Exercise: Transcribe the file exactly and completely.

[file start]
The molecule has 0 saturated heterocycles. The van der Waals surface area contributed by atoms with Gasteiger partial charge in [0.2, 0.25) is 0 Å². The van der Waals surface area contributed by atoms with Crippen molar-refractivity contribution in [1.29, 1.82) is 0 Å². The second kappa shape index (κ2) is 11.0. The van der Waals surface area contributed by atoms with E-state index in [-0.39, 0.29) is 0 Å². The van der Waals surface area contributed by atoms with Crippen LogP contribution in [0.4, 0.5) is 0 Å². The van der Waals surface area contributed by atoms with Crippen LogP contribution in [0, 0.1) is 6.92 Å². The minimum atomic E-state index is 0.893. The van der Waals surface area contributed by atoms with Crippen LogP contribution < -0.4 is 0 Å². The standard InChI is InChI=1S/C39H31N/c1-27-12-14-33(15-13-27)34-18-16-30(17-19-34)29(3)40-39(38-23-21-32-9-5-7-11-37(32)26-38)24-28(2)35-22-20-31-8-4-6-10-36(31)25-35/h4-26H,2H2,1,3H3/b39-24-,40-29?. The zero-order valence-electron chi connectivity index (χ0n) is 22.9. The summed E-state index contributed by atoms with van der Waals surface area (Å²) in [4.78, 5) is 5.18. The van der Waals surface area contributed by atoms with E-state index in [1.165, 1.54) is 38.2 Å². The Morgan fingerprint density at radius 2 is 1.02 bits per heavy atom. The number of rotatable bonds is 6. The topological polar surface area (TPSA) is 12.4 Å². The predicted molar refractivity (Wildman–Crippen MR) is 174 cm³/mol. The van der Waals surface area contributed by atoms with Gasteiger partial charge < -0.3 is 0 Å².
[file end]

The molecule has 0 saturated heterocycles. The van der Waals surface area contributed by atoms with Gasteiger partial charge in [0.2, 0.25) is 0 Å². The van der Waals surface area contributed by atoms with Crippen molar-refractivity contribution in [1.29, 1.82) is 0 Å². The second kappa shape index (κ2) is 11.0. The van der Waals surface area contributed by atoms with E-state index in [-0.39, 0.29) is 0 Å². The van der Waals surface area contributed by atoms with Crippen LogP contribution in [0.4, 0.5) is 0 Å². The van der Waals surface area contributed by atoms with Crippen LogP contribution in [0, 0.1) is 6.92 Å². The minimum atomic E-state index is 0.893. The van der Waals surface area contributed by atoms with Crippen LogP contribution < -0.4 is 0 Å². The standard InChI is InChI=1S/C39H31N/c1-27-12-14-33(15-13-27)34-18-16-30(17-19-34)29(3)40-39(38-23-21-32-9-5-7-11-37(32)26-38)24-28(2)35-22-20-31-8-4-6-10-36(31)25-35/h4-26H,2H2,1,3H3/b39-24-,40-29?. The zero-order valence-electron chi connectivity index (χ0n) is 22.9. The summed E-state index contributed by atoms with van der Waals surface area (Å²) in [4.78, 5) is 5.18. The van der Waals surface area contributed by atoms with E-state index in [1.165, 1.54) is 38.2 Å². The Morgan fingerprint density at radius 2 is 1.02 bits per heavy atom. The number of rotatable bonds is 6. The topological polar surface area (TPSA) is 12.4 Å². The predicted molar refractivity (Wildman–Crippen MR) is 174 cm³/mol. The van der Waals surface area contributed by atoms with Gasteiger partial charge < -0.3 is 0 Å².